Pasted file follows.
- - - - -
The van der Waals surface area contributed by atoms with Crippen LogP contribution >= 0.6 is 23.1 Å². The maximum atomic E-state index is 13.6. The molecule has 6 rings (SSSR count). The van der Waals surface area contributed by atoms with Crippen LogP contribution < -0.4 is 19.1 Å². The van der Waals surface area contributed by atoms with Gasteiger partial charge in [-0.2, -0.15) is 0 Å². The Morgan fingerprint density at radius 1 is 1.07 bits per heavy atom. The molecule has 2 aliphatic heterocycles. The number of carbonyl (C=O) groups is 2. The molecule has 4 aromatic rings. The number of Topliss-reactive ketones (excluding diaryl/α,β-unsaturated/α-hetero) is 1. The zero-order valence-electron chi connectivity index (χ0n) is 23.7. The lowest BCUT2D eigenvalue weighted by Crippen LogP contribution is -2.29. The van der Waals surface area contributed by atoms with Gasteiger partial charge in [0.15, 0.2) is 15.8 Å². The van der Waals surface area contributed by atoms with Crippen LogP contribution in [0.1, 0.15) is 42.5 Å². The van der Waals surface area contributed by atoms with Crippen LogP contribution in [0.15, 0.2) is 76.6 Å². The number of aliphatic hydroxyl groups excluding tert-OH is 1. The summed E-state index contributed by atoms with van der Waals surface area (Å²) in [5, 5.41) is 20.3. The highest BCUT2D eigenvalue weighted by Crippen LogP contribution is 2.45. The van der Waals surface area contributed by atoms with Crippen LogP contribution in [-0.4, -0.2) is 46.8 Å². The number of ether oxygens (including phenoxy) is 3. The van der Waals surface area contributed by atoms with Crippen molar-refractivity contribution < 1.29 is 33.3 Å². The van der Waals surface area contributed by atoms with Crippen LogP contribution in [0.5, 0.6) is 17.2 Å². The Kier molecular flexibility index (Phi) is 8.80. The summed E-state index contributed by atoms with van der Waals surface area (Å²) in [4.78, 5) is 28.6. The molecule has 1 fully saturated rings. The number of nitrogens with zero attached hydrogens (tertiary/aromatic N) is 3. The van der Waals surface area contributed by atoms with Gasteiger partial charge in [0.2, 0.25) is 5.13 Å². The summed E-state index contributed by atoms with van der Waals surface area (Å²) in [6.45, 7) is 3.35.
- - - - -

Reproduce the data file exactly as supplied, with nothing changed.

The van der Waals surface area contributed by atoms with Crippen LogP contribution >= 0.6 is 23.1 Å². The maximum atomic E-state index is 13.6. The molecule has 6 rings (SSSR count). The van der Waals surface area contributed by atoms with Crippen LogP contribution < -0.4 is 19.1 Å². The van der Waals surface area contributed by atoms with Gasteiger partial charge in [-0.2, -0.15) is 0 Å². The Morgan fingerprint density at radius 1 is 1.07 bits per heavy atom. The molecule has 2 aliphatic heterocycles. The number of carbonyl (C=O) groups is 2. The molecule has 4 aromatic rings. The number of Topliss-reactive ketones (excluding diaryl/α,β-unsaturated/α-hetero) is 1. The zero-order valence-electron chi connectivity index (χ0n) is 23.7. The lowest BCUT2D eigenvalue weighted by Crippen LogP contribution is -2.29. The van der Waals surface area contributed by atoms with Gasteiger partial charge in [0.15, 0.2) is 15.8 Å². The van der Waals surface area contributed by atoms with Crippen LogP contribution in [0.1, 0.15) is 42.5 Å². The van der Waals surface area contributed by atoms with Crippen LogP contribution in [0.15, 0.2) is 76.6 Å². The number of aliphatic hydroxyl groups excluding tert-OH is 1. The summed E-state index contributed by atoms with van der Waals surface area (Å²) in [5, 5.41) is 20.3. The highest BCUT2D eigenvalue weighted by Crippen LogP contribution is 2.45. The van der Waals surface area contributed by atoms with Crippen LogP contribution in [-0.4, -0.2) is 46.8 Å². The number of ether oxygens (including phenoxy) is 3. The van der Waals surface area contributed by atoms with Crippen molar-refractivity contribution < 1.29 is 33.3 Å². The van der Waals surface area contributed by atoms with Crippen LogP contribution in [0.5, 0.6) is 17.2 Å². The Kier molecular flexibility index (Phi) is 8.80. The summed E-state index contributed by atoms with van der Waals surface area (Å²) in [4.78, 5) is 28.6. The molecule has 1 fully saturated rings. The number of nitrogens with zero attached hydrogens (tertiary/aromatic N) is 3. The van der Waals surface area contributed by atoms with Gasteiger partial charge in [0.2, 0.25) is 5.13 Å². The summed E-state index contributed by atoms with van der Waals surface area (Å²) in [6.45, 7) is 3.35.